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Evolve Shower Valve and Showerhead

The Evolve Ladybug showerhead adapter and Roadrunner showerhead feature ShowerStart technology that reduces water and energy waste while users wait for hot water… Read more
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  • All toilets and most showerheads today meet the federal water-efficiency standards, but not all of these products perform satisfactorily. With toilets and showerheads, we include products that meet or exceed WaterSense standards, which includes performance requirements—although we go beyond WaterSense where there are issues not adequately addressed by the program. We also look for other products that conserve potable water, such as rainwater catchment and graywater recovery and reuse systems.

Brent Ehrlich
Products Editor

The Evolve Ladybug showerhead adapter and Roadrunner showerhead feature ShowerStart technology that reduces water and energy waste while users wait for hot water. The Evolve adapter is installed between the shower stem and the showerhead. When the water temperature at the valve reaches 95°F a wax-activated valve reduces the flow to a trickle. To restart the full flow, the user twists the knob on the unit or pulls an attached cord. After each use, the showerhead adapter resets. The Ladybug 1/2" adapter has chrome finish and is compatible with most showerheads. Other features include solid brass construction, anti-lime protection, and an integrated debris screen. The Roadrunner showerhead (shown here) includes the ShowerStart shut-off valve and has a water-conserving flow rate of 1.5 gpm; it is available in chrome and brushed nickel.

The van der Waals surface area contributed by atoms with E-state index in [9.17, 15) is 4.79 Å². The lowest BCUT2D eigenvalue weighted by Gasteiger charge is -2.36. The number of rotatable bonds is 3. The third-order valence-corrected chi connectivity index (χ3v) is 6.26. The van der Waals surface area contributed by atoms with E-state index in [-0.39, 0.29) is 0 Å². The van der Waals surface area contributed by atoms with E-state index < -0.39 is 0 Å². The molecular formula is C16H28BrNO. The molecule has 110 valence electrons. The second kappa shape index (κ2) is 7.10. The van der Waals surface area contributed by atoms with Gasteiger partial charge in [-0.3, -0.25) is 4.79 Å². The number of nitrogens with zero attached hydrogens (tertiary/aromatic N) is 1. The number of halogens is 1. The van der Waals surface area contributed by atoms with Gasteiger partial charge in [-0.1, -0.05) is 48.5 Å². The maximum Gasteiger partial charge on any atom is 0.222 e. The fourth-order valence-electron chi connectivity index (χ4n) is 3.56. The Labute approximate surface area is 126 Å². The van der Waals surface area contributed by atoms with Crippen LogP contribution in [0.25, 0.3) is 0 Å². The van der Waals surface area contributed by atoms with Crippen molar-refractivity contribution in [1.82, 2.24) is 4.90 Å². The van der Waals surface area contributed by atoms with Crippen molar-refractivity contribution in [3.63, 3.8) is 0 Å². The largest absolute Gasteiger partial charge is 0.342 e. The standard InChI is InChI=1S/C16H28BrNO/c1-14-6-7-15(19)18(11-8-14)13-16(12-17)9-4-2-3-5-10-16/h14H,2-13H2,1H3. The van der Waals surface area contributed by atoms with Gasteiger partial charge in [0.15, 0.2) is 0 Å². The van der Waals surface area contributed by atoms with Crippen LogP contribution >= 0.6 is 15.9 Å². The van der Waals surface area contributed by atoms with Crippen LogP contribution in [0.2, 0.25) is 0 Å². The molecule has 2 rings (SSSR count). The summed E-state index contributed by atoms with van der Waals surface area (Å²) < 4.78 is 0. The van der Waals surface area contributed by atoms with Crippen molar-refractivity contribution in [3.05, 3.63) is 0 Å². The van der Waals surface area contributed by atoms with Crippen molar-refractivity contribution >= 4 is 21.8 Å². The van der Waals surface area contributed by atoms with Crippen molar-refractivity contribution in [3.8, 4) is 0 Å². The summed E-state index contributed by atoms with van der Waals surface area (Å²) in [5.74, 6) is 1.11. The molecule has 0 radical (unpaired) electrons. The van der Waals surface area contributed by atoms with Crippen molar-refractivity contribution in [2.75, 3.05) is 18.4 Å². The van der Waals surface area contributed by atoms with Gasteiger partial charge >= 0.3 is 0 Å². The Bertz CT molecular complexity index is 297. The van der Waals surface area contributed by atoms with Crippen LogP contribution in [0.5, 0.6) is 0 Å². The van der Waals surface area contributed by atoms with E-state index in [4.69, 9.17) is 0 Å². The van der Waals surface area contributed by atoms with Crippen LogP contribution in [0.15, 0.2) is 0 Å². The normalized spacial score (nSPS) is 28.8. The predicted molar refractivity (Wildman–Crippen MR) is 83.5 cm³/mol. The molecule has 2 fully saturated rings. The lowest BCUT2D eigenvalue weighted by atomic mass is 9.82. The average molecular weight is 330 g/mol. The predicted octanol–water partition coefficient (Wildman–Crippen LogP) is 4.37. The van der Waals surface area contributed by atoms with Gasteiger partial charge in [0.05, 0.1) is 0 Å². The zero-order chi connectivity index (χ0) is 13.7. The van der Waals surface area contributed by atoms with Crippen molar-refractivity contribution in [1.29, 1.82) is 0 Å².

Showers account for about 17% of all indoor residential water use, according to the EPA. Inefficient showerheads increase water and energy use, but some newer low-flow units have been faulted for delivering poor performance, leading people to spend more time in the shower, or remove the showerhead and replace it with an older, much higher-flow showerhead.

WaterSense has developed a specification that includes water efficiency, spray force, and spray coverage criteria. The first criterion is designed to reduce water use; the last two are aimed at maintaining a standard for superior shower performance, even as less water is being used. After doing field research in 2008, WaterSense developed tests that measure performance in spray force and spray coverage. Not directly included in the WaterSense criteria is “wetting performance” (though spray coverage could be a proxy for that) and “heat retention,” which is a function of droplet size. Showerheads that atomize water into very small droplets cool off very quickly, though atomizing showerheads may or may not satisfy the “spray force” requirement in WaterSense.

GreenSpec lists showerheads that use no more than 1.75 gallons per minute (gpm)—below WaterSense’s limit of 2 gpm—and are WaterSense labeled to address spray force and coverage

Shower satisfaction is a complex and highly variable user experience, much like thermal comfort. Including the spray force and coverage criteria is a good start, but look for additional or improved engineering and metrics as this field matures.

LEED Credits

WEc1: Water Use Reduction

WEc2: Innovative Wastewater Technologies

WEc3: Water Use Reduction

WEc3.1-3.2: Water Use Reduction

WEp1: Water Use Reduction—20% Reduction

WEp1: Minimum Indoor Plumbing Fixture and Fitting Efficiency

WEp1: Water Use Reduction

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